How will Murray handle the emotional side on Sunday? “For Andy Murray, making the final is basically nothing special. It’s special for Britain, and it’s huge for everyone here as there hasn’t been a finalist since 1938. But, for Andy Murray, there’s a risk of losing your first four grand slam finals. That’s what he’s facing. If Murray had lost his semi-final today, it would have been a disaster for Murray personally, but not for Britain. Now Murray’s in the final and it’s great for Britain, but it means nothing to Andy Murray. It’s a Wimbledon final, and that’s brilliant, that’s great, but with that draw, he should be there. Well done, really well done, the pressure was on, blah blah, he delivered, that’s great. It doesn’t mean anything to me, or to Andy Murray, unless he beats Federer in the final. Lendl lost his first four finals and went on to win eight slams. Do those first finals mean anything to Lendl? They won’t mean anything to him.”
What will Lendl be saying to Murray? “To have Lendl now is unbelievable. Lendl is the perfect guy to have. Lendl can’t tell him how to win Wimbledon as he didn’t win Wimbledon. But he has so much other experience. There’s so much in there to help Murray out. Is it right or wrong what Lendl is telling Murray? It doesn’t really matter. It’s just an opinion. The most important thing is that Lendl makes Murray commit to a decision about the way he does things. Who can tell whether it’s the right approach? If someone was right the whole time they would be a genius. If someone can convince you to commit to Plan A and not Plan B, that’s the person that you need. That’s what Lendl is doing. It’s up to to Andy Murray whether that’s enough or not.”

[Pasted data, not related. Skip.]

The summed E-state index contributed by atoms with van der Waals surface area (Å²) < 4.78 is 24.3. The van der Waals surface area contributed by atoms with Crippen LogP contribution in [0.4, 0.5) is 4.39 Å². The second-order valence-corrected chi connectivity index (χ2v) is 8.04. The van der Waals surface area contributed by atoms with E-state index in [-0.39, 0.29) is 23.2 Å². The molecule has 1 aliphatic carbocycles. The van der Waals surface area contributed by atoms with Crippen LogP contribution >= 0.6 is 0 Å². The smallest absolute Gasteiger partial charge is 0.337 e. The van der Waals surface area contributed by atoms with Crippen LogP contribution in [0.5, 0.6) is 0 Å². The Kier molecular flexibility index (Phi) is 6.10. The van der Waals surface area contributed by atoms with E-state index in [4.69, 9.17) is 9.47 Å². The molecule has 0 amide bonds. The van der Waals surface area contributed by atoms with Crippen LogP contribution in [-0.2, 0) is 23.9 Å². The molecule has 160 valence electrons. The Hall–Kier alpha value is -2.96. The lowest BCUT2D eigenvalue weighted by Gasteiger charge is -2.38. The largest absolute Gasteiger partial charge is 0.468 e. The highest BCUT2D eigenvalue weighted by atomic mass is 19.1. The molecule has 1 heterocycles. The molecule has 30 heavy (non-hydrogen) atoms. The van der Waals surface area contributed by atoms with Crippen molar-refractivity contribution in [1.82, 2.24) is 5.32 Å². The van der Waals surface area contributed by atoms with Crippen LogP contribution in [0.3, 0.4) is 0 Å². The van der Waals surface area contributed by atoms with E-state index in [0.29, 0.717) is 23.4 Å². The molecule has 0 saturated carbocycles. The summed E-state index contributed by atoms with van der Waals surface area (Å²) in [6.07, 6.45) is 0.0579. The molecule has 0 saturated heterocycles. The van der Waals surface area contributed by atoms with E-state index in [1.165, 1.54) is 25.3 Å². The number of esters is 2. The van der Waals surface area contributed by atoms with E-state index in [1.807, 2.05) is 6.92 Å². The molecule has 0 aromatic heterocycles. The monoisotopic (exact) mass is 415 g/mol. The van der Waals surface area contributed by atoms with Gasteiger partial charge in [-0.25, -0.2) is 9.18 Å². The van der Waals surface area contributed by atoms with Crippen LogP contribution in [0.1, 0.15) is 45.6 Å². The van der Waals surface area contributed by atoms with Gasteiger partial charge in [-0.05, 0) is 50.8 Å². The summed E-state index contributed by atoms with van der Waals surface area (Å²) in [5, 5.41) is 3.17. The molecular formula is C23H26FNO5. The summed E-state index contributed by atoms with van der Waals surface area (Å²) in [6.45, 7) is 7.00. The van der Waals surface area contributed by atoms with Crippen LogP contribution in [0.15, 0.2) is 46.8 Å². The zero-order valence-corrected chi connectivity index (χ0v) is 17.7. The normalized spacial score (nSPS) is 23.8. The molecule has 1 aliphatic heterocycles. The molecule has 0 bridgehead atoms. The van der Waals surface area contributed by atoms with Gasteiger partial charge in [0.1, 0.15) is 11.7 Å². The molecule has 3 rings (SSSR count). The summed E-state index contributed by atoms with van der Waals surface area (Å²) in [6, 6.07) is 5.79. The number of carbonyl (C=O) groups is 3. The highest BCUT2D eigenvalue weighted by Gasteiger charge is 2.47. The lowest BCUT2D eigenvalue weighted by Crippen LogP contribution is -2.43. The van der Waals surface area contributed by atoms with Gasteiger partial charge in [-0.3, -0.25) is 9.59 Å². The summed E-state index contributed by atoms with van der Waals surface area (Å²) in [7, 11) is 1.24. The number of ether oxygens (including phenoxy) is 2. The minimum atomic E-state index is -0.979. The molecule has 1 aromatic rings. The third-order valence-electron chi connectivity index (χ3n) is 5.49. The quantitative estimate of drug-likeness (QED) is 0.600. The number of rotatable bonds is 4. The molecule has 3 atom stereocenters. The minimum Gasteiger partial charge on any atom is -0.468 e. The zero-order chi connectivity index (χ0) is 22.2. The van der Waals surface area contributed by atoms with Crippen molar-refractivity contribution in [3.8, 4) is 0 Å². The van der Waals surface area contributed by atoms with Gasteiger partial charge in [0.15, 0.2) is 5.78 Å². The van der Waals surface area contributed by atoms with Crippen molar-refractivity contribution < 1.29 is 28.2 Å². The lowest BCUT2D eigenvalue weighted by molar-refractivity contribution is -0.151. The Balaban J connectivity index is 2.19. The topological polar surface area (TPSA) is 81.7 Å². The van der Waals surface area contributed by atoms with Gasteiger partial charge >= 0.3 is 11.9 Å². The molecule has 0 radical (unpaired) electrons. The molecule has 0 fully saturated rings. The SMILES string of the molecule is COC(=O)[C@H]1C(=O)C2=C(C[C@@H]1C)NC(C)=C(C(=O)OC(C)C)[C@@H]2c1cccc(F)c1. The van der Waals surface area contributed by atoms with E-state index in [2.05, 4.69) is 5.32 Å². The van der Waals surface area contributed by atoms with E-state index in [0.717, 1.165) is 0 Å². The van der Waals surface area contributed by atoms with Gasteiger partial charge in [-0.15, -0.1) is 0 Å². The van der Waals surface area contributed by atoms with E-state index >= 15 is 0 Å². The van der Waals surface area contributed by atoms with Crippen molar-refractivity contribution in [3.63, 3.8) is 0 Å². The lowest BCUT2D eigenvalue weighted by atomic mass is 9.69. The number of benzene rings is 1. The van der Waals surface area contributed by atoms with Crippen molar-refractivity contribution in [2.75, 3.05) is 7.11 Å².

Do you believe there is any tension between Murray and Federer? “I don’t think there’s tension between them or that they don’t like each other. They might not like each other’s games but their personalities don’t come into this. Tennis players might not like it that another player is winning more than them, because they think that they’re a better player. I think Federer has thought that he’s better than Andy Murray and that Murray has got nothing special. In Federer’s eyes, Murray isn’t that special as he’s only made four grand slam finals, and Federer has won 16 slams. That’s a big, big difference. I can’t imagine that there’s anything personal between them. It doesn’t go that way in tennis. Players are together the whole time. There’s only a problem between players if one of them is a complete jerk.”
Annabel Croft and Mats Wilander are presenting Live @ Wimbledon this fortnight. http://www.wimbledon.com/en_GB/interactive/index.html